Erdogan’s mosques in the Balkans

Erdogan’s mosques in the Balkans

Just about everyone knows that there is more than one dimension to the name dispute between Greece and the Former Yugoslav Republic of Macedonia (FYROM).

There is the geopolitical tension between the West and Russia, but there is also the role of Turkey and its continued penetration in the Balkans – using religion as a way in – which should be of particular concern to Western powers.

The construction by Ankara of the Balkans’ biggest mosque in downtown Tirana is the latest example of this approach by Turkey in the region.

The project is moving ahead fast and is expected to be finished by the end of the year.

The Namazgah Mosque aspires to be a major religious center that can host more than 5,000 people at a time, while also comprising a library, a cultural center and a conference hall. Apart from the Quran, people will also be taught the Turkish language.

There is no doubt that funding Muslim schools and organizations, as well as building mosques, are all part of Recep Tayyip Erdogan’s neo-Ottoman agenda.

The Turkish president attended the groundbreaking ceremony for the Tirana mosque in 2015, calling it a “unique symbol of brotherhood between our nations.” The mosque may be located in Albania, but architecturally it resembles those in Istanbul.

In neighboring Kosovo, meanwhile, Turkey has funded the restoration of dozens of religious buildings from the Ottoman period and the construction of more than 20 mosques in the past few years. It is also planning another huge edifice similar to that in Tirana for Pristina.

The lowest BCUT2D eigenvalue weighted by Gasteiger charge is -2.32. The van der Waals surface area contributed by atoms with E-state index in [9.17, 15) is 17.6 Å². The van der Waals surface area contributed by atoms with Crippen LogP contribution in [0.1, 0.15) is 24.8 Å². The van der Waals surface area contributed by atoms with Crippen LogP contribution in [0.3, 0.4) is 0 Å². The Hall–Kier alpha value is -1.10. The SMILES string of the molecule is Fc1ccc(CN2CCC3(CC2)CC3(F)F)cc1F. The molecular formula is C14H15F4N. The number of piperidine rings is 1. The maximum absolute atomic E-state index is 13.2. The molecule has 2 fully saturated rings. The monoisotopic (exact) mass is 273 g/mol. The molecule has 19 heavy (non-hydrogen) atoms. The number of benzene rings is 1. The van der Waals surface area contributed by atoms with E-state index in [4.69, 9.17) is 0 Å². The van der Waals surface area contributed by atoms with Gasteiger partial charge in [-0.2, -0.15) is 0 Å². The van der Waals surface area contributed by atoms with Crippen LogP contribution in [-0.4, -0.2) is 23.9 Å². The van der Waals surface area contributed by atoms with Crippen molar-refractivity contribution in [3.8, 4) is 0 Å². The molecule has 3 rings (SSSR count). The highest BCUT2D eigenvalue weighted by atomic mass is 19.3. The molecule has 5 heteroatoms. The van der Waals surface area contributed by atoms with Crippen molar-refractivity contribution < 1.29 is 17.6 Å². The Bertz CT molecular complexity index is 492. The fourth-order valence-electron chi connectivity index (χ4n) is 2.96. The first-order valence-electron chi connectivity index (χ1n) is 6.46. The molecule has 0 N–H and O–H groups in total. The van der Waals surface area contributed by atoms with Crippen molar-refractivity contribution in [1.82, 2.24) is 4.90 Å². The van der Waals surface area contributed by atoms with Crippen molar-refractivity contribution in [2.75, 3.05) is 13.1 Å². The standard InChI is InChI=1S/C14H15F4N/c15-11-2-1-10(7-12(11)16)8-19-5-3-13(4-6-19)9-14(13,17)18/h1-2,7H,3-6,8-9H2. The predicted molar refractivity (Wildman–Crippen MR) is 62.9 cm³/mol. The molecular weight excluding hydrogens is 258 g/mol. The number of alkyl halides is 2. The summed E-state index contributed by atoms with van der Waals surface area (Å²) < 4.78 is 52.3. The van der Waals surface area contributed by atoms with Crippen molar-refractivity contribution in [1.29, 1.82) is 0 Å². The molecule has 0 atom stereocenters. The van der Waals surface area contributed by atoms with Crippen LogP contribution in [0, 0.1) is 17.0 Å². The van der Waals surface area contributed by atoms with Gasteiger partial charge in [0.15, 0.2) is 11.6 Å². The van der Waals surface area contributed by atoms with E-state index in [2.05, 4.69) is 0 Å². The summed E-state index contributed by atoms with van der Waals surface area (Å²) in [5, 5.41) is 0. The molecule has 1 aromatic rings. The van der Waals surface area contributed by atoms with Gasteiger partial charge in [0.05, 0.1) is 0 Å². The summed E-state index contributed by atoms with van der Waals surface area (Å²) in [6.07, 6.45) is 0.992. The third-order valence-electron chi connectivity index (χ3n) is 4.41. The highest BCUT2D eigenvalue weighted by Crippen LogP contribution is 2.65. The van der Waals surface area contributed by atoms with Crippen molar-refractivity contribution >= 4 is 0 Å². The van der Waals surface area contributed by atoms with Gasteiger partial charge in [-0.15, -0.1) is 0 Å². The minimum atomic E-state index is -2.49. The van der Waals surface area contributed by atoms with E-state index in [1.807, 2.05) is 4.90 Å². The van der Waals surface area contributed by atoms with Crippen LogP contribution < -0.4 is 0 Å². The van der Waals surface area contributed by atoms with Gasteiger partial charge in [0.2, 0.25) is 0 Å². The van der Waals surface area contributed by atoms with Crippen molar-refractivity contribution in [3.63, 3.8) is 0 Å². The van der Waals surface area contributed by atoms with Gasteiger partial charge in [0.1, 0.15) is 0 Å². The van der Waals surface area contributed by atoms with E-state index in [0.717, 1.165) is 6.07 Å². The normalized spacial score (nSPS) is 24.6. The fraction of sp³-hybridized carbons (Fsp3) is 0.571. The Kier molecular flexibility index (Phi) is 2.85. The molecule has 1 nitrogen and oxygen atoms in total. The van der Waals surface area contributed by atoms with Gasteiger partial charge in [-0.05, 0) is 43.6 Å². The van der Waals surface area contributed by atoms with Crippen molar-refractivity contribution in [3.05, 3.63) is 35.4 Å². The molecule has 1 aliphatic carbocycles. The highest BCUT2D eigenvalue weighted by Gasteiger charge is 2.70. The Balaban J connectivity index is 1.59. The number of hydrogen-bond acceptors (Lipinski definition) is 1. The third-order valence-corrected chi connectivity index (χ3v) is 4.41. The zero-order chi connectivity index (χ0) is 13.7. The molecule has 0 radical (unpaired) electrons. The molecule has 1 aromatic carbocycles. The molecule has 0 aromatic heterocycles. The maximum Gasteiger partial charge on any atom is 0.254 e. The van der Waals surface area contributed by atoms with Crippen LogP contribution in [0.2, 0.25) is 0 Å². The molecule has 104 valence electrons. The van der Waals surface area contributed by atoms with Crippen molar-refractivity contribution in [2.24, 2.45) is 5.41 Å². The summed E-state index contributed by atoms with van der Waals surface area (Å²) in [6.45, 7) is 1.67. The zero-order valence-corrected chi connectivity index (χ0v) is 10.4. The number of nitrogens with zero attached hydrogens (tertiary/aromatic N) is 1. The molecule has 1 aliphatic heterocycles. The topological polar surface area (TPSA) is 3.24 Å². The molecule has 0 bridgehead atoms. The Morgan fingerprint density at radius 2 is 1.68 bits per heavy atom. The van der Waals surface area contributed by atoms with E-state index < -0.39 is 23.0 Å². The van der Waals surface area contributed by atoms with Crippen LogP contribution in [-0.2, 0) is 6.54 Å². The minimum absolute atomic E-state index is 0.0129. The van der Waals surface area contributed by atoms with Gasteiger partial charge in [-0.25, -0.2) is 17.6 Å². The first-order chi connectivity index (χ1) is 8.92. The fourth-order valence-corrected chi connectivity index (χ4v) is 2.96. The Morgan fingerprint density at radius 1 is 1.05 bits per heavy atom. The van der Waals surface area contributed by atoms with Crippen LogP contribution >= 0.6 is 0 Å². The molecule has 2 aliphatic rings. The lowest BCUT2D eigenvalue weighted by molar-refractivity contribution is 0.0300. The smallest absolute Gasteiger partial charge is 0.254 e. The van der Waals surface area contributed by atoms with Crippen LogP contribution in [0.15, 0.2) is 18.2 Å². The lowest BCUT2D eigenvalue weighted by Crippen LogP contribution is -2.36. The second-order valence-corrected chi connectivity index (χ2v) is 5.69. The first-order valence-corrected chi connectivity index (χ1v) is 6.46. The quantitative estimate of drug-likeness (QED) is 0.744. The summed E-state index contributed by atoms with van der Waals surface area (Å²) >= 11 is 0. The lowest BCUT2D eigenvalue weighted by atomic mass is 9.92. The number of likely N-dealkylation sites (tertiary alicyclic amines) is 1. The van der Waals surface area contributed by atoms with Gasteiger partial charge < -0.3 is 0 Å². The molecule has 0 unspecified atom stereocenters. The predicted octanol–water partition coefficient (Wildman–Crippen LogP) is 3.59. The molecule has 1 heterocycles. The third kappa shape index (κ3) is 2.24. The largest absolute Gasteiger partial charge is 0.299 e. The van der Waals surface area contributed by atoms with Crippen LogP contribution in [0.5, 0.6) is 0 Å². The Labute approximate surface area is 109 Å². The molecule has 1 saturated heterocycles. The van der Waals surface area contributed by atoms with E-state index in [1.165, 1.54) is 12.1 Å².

These initiatives are not merely a sign of Erdogan’s religious sensibilities. They are at the core of an ambitious, long-term plan for promoting Turkey’s role as the champion and protector of all the Muslims in the Balkans, possibly even of all of “our brothers” in the rest of Europe as well.

It is in this context that Erdogan inaugurated a new mosque in Cologne just a few months ago.

Hence the question arises how the Albanians and the other peoples of the Balkans feel about this growing Turkish presence in their countries via the seemingly benevolent path of religion.

Do they welcome it? Are they indifferent? Or are they worried? And in the same context, how do Greece and the European Union as a whole plan to deal with this policy of Turkey?

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